Florida residents may be interested in learning that several changes to federal estate and gift tax laws go into effect starting in 2014. Some of these changes will allow more money to be passed on to family members and others before federal taxes are imposed.
For those that pass away or give gifts to family members in 2014, the unified estate and gift tax exclusion is being raised by $90,000, from $5,250,000 in 2013 to $5,340,000. What this means is that individuals can make gifts during life or transfers at death of up to this new higher limit and pay no federal estate tax. In addition to the higher limit, spouses can combine their individual credits and accordingly leave up to a $10.68 million bequest tax-free upon the death of the second spouse (assuming no prior use of the credits).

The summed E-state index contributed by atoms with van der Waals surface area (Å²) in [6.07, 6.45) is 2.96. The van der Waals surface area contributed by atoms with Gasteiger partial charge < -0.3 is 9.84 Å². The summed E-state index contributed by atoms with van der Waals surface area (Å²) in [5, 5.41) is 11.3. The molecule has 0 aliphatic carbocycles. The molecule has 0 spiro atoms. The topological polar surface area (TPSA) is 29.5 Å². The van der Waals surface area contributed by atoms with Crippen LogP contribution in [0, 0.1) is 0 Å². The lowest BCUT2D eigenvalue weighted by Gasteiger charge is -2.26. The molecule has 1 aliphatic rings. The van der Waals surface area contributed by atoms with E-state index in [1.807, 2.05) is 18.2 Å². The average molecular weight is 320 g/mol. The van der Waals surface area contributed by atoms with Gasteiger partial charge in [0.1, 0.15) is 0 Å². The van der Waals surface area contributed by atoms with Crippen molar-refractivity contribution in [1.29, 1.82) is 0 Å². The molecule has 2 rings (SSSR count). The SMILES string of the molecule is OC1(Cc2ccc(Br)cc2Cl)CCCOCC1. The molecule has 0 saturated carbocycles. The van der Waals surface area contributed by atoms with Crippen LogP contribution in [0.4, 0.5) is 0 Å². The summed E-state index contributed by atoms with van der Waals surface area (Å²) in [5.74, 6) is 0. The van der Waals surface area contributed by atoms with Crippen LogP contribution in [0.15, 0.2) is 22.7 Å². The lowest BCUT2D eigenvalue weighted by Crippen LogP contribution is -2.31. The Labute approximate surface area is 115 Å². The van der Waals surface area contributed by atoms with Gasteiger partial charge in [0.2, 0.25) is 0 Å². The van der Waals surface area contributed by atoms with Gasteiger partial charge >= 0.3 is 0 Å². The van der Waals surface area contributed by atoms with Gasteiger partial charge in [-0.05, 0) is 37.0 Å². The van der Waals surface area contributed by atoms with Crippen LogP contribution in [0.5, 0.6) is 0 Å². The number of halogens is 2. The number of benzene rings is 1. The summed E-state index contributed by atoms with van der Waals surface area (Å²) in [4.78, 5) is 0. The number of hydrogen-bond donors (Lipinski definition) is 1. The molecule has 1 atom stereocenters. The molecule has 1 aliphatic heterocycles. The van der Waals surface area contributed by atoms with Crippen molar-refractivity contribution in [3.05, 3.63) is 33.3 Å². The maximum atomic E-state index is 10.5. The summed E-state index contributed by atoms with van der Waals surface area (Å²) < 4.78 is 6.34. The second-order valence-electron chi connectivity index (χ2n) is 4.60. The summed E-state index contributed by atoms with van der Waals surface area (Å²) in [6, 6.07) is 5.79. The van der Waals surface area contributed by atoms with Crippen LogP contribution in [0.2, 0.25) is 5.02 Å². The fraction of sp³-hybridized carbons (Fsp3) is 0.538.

Other changes include an increase in the exemption for generation-skipping transfers and a higher annual exclusion for gifts to non-citizen spouses. Left unchanged is the gift tax annual exclusion, which reamins at $14,000 a year. Parents, however, will continue to be allowed to combine gifts to a single child, allowing for a total exclusion from gift tax of $28,000 in 2014.
The tax aspects of an estate plan can be complex, with numerous exclusions and other factors to take into account. An attorney who is experienced and familiar with estate planning may be able to help advise a client as to these and other issues that can affect the amount of money distributed either during life or through a will or other testamentary instrument.
Source: CBS Money Watch, "Higher limits for estate tax credits in 2014", Ray Martin, September 23, 2013